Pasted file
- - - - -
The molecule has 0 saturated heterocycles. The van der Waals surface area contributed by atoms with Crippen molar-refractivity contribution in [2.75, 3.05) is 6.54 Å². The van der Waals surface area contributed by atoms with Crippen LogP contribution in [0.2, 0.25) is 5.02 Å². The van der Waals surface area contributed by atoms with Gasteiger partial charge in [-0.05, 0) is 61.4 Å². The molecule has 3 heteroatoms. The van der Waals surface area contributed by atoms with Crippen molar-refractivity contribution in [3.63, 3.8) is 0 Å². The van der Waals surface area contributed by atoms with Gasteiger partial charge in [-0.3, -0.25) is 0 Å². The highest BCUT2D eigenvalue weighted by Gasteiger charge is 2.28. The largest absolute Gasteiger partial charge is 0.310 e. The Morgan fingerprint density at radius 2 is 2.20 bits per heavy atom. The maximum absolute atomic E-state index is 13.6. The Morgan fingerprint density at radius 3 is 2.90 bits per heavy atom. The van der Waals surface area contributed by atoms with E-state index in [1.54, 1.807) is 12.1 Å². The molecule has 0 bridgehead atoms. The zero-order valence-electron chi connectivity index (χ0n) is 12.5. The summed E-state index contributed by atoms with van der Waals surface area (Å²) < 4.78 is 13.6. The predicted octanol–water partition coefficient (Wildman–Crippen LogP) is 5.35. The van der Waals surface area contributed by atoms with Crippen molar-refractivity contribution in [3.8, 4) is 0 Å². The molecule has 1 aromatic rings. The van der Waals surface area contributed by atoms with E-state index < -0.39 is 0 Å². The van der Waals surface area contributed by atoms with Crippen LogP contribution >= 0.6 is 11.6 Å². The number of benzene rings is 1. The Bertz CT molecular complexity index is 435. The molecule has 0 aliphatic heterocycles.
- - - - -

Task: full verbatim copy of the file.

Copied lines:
The molecule has 0 saturated heterocycles. The van der Waals surface area contributed by atoms with Crippen molar-refractivity contribution in [2.75, 3.05) is 6.54 Å². The van der Waals surface area contributed by atoms with Crippen LogP contribution in [0.2, 0.25) is 5.02 Å². The van der Waals surface area contributed by atoms with Gasteiger partial charge in [-0.05, 0) is 61.4 Å². The molecule has 3 heteroatoms. The van der Waals surface area contributed by atoms with Crippen molar-refractivity contribution in [3.63, 3.8) is 0 Å². The van der Waals surface area contributed by atoms with Gasteiger partial charge in [-0.3, -0.25) is 0 Å². The highest BCUT2D eigenvalue weighted by Gasteiger charge is 2.28. The largest absolute Gasteiger partial charge is 0.310 e. The Morgan fingerprint density at radius 2 is 2.20 bits per heavy atom. The maximum absolute atomic E-state index is 13.6. The Morgan fingerprint density at radius 3 is 2.90 bits per heavy atom. The van der Waals surface area contributed by atoms with E-state index in [1.54, 1.807) is 12.1 Å². The molecule has 0 bridgehead atoms. The zero-order valence-electron chi connectivity index (χ0n) is 12.5. The summed E-state index contributed by atoms with van der Waals surface area (Å²) < 4.78 is 13.6. The predicted octanol–water partition coefficient (Wildman–Crippen LogP) is 5.35. The van der Waals surface area contributed by atoms with Crippen molar-refractivity contribution in [3.8, 4) is 0 Å². The molecule has 1 aromatic rings. The van der Waals surface area contributed by atoms with E-state index < -0.39 is 0 Å². The van der Waals surface area contributed by atoms with Crippen LogP contribution >= 0.6 is 11.6 Å². The number of benzene rings is 1. The Bertz CT molecular complexity index is 435. The molecule has 0 aliphatic heterocycles.